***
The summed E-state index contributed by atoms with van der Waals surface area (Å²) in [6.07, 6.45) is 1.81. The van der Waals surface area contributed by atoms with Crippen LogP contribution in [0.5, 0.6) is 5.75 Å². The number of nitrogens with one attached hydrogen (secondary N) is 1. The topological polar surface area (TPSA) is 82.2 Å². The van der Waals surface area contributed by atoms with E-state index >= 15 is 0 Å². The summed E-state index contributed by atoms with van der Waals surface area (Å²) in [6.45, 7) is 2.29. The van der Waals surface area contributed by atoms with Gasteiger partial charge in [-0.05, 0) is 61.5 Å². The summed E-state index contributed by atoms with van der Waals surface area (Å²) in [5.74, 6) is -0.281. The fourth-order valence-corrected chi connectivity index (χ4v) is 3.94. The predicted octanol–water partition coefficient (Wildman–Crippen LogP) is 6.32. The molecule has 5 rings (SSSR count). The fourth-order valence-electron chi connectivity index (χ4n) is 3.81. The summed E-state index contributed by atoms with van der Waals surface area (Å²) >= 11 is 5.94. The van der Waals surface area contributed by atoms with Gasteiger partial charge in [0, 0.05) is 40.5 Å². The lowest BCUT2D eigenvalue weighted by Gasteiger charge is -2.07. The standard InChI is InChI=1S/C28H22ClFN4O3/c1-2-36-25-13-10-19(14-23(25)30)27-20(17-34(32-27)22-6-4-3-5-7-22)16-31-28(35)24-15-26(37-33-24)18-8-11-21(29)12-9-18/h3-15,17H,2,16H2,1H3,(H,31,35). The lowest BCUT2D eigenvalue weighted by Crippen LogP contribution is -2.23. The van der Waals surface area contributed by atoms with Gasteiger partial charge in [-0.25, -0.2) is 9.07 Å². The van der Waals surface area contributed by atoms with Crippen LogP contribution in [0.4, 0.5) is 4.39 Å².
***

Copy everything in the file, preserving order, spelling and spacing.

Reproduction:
The summed E-state index contributed by atoms with van der Waals surface area (Å²) in [6.07, 6.45) is 1.81. The van der Waals surface area contributed by atoms with Crippen LogP contribution in [0.5, 0.6) is 5.75 Å². The number of nitrogens with one attached hydrogen (secondary N) is 1. The topological polar surface area (TPSA) is 82.2 Å². The van der Waals surface area contributed by atoms with E-state index >= 15 is 0 Å². The summed E-state index contributed by atoms with van der Waals surface area (Å²) in [6.45, 7) is 2.29. The van der Waals surface area contributed by atoms with Gasteiger partial charge in [-0.05, 0) is 61.5 Å². The summed E-state index contributed by atoms with van der Waals surface area (Å²) in [5.74, 6) is -0.281. The fourth-order valence-corrected chi connectivity index (χ4v) is 3.94. The predicted octanol–water partition coefficient (Wildman–Crippen LogP) is 6.32. The molecule has 5 rings (SSSR count). The fourth-order valence-electron chi connectivity index (χ4n) is 3.81. The summed E-state index contributed by atoms with van der Waals surface area (Å²) >= 11 is 5.94. The van der Waals surface area contributed by atoms with Gasteiger partial charge in [0, 0.05) is 40.5 Å². The lowest BCUT2D eigenvalue weighted by Gasteiger charge is -2.07. The standard InChI is InChI=1S/C28H22ClFN4O3/c1-2-36-25-13-10-19(14-23(25)30)27-20(17-34(32-27)22-6-4-3-5-7-22)16-31-28(35)24-15-26(37-33-24)18-8-11-21(29)12-9-18/h3-15,17H,2,16H2,1H3,(H,31,35). The lowest BCUT2D eigenvalue weighted by Crippen LogP contribution is -2.23. The van der Waals surface area contributed by atoms with Gasteiger partial charge in [-0.25, -0.2) is 9.07 Å². The van der Waals surface area contributed by atoms with Crippen LogP contribution in [0.4, 0.5) is 4.39 Å².